A mercury barometer consists of a glass tube with a small reservoir at the bottom. A small amount of mercury fills the reservoir. As soon as the barometric pressure changes, the mercury in the tube goes either higher (with an increase of the pressure) or lower (as the pressure falls). The marks on the side of the glass allow for measuring a change in the pressure in millimeters (Lutgens and Tarbuck 411).
The higher the pressure gradient is, the greater the gap in temperature of the air on lower and higher altitudes is and, therefore, the greater the speed of wind is (Lutgens and Tarbuck 425). Therefore, the pressure gradient is in direct proportion to the speed of the wind.
Due to the Coriolis effect, wind flows to the right of its direction if it heads north, and to the left if it blows west (Lutgens and Tarbuck 428).
Though a cyclone and an anticyclone may seem very similar, there is an obvious difference between the two: the wind in the cyclone travels in a direction that is different from that one of the anticyclone (Cenedese and Linden 2). In a cyclone, the air currents are directed upwards and inwards. In an anticyclone, the air currents travel outwards and downwards. Both systems rotate clockwise in the Northern hemisphere and counterclockwise in the Southern one (Lutgens and Tarbuck 437).
A sea breeze is a type of breeze (light wind), which can be observed along the coast of a sea. Though the wind speed might seem insignificant, it leads to the creation of a sea-breeze front, which, in its turn, leads to a drop in the average temperature of the area (Lutgens and Tarbuck 438).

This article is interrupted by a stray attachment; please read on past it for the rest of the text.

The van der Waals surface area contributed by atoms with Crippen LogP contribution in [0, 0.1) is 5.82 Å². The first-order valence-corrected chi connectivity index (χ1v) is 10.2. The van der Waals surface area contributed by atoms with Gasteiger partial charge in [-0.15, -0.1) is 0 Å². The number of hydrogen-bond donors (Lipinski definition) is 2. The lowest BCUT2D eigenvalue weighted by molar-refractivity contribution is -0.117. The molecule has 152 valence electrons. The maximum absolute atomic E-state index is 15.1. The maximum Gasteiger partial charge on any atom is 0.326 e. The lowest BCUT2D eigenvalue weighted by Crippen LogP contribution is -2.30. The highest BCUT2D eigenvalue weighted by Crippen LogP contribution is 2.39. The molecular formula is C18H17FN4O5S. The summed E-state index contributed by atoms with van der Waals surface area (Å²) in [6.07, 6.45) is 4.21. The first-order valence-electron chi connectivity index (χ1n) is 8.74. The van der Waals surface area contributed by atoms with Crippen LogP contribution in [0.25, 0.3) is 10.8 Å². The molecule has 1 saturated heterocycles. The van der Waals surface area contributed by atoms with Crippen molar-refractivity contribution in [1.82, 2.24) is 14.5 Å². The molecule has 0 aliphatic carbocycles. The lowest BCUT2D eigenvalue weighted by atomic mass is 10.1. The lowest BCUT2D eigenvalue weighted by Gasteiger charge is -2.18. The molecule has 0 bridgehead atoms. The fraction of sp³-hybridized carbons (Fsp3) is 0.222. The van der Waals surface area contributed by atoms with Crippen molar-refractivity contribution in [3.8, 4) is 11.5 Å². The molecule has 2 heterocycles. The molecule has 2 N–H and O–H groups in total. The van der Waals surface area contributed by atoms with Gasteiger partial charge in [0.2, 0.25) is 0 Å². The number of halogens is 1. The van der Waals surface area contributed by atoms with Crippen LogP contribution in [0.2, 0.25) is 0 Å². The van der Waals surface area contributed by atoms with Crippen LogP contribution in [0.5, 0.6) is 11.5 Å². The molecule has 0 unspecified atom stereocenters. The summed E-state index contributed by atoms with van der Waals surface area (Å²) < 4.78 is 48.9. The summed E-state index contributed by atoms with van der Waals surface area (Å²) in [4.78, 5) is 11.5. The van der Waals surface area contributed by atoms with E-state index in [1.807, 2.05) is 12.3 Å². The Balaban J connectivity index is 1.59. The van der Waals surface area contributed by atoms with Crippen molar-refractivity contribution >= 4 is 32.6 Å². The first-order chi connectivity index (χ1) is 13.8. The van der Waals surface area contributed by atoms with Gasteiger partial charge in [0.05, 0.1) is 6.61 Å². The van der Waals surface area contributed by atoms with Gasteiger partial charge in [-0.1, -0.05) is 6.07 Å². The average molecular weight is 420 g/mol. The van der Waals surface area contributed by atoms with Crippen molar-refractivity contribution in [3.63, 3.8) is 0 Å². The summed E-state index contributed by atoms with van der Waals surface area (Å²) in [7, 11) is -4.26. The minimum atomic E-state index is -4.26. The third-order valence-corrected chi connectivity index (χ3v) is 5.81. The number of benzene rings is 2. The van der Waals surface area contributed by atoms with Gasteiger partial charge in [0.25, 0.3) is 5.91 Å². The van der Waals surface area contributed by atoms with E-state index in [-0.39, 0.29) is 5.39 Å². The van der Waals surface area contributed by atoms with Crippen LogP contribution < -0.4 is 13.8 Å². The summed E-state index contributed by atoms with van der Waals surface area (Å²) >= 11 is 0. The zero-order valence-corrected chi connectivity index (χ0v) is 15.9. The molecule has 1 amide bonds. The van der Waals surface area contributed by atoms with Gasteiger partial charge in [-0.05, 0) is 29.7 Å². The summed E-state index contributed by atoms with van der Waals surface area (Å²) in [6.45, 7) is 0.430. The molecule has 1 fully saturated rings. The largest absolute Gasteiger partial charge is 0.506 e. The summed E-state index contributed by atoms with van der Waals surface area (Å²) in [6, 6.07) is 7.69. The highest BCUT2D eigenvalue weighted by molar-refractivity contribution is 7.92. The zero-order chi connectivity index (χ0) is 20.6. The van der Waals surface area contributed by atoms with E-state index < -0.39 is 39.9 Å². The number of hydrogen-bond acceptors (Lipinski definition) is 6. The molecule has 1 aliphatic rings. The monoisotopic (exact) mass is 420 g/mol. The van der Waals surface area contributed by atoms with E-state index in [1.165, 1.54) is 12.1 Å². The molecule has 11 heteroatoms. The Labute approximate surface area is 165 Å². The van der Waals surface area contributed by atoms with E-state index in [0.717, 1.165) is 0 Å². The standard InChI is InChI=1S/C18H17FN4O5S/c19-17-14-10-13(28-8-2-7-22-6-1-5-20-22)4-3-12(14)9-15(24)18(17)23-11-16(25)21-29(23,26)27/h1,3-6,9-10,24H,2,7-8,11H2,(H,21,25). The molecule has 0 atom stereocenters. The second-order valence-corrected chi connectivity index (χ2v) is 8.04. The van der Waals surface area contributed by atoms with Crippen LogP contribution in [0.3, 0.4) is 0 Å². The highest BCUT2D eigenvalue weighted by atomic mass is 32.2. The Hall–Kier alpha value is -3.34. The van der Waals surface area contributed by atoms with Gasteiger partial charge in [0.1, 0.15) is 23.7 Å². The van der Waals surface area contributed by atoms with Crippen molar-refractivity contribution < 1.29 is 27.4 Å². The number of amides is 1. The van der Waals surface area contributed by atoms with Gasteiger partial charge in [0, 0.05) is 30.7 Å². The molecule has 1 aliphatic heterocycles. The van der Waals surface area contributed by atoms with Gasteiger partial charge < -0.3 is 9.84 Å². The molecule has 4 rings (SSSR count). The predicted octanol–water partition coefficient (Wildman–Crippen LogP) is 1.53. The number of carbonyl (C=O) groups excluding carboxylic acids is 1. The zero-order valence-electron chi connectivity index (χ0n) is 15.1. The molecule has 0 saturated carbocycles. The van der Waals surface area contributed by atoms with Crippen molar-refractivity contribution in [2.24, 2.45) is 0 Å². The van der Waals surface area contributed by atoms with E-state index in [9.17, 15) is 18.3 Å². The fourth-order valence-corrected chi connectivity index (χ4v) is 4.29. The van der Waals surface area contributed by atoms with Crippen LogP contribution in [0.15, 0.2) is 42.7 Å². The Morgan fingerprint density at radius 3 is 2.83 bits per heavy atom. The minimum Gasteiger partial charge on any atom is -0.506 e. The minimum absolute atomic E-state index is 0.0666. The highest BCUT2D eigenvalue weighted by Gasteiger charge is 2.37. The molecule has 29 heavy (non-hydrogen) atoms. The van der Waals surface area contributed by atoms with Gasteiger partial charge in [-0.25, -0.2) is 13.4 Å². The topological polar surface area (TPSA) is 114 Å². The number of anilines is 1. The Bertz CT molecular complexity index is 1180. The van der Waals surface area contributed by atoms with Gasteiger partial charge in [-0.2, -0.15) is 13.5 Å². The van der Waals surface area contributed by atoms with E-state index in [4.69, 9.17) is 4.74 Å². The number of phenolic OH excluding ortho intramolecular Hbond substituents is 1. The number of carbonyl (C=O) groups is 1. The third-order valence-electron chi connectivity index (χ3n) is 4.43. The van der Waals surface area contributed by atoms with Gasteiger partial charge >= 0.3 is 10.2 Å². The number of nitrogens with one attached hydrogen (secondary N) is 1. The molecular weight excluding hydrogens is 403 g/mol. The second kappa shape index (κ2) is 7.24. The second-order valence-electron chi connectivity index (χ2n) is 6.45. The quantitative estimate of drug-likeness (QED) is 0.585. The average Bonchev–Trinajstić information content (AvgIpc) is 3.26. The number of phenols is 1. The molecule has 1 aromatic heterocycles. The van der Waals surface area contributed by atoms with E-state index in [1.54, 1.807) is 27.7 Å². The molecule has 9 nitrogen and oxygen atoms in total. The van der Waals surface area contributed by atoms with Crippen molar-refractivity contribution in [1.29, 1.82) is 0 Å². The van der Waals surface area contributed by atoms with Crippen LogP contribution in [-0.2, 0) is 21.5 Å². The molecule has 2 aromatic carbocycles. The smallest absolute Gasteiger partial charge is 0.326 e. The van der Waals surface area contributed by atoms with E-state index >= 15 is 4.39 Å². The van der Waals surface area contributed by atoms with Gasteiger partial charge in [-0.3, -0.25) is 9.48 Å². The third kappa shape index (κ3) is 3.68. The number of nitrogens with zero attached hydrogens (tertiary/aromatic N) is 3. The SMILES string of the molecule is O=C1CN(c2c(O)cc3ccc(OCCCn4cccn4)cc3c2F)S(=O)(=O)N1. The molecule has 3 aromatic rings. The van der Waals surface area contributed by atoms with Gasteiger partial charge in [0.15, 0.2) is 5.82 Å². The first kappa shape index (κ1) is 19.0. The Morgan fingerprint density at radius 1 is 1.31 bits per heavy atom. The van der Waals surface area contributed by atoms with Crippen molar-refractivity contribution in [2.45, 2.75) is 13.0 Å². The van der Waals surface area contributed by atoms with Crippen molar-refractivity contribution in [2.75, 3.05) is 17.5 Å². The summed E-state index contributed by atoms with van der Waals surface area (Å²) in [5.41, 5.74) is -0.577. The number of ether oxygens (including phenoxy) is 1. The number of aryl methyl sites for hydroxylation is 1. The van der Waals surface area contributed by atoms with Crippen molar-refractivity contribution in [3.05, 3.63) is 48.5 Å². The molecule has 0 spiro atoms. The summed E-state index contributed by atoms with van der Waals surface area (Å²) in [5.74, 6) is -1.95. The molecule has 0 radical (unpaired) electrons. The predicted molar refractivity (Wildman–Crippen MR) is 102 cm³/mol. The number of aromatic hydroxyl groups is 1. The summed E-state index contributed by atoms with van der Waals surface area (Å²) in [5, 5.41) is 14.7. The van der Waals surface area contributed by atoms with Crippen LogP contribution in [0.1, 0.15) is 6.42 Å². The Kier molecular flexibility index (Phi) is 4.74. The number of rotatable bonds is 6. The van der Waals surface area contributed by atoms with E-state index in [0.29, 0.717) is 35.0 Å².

An anemometer is a device that measures wind speed. It should be kept in mind that there is a second type of anemometers, i.e., the one that measures the pressure of the wind. However, as there is an obvious connection between speed and pressure, the two types are rarely specified. A number of anemometer constructions exist (v 439); the most common one presupposes that four hemispherical cups should be installed on a metal shaft connected to a generator (Picture 1).
A southwest wind blows from northeast to the southwest. The confusion that may emerge in the process of deciphering the names of air currents is quite understandable. To avoid it, it is necessary to keep in mind that winds are named after the direction that they blow to; therefore, where they blow from is the exact opposite (e.g., a westward wind blows from east to west) (Lutgens and Tarbuck 437).
If it was not for sweating, people would be suffering from a sharp rise in temperature, with a number of lethal outcomes. In the process of evaporation, water molecules release the energy that is accumulated in the body; as a result, the body experiences a drop in the amount of energy and, therefore, a decrease in the body temperature (Lutgens and Tarbuck 440).
A jet stream is usually defined as an air current of a rather high speed, which can be found in the atmosphere of the Earth (Lutgens and Tarbuck 442). As a rule, jet streams are very narrow, though some exceptions exist (Lutgens and Tarbuck 443). Most jet streams on the Earth are represented by westerly (westward) winds with a rather curvy flight trajectory.
Cenedese, Charles and Peter F. Linden. “Cyclone and Anticyclone Formation in a Rotating Stratified Fluid over a Sloping Bottom.” Journal of Fluid Mechanics 381 (1999), 199–223.
Lutgens, Frederick K. and Edward J.Tarbuck. “.Moisture, Clouds and Precipitation.” Foundations of Earth Science. 7th ed. Upper Saddle River, NJ: Prentice Hall. 2014. 409–444. Print.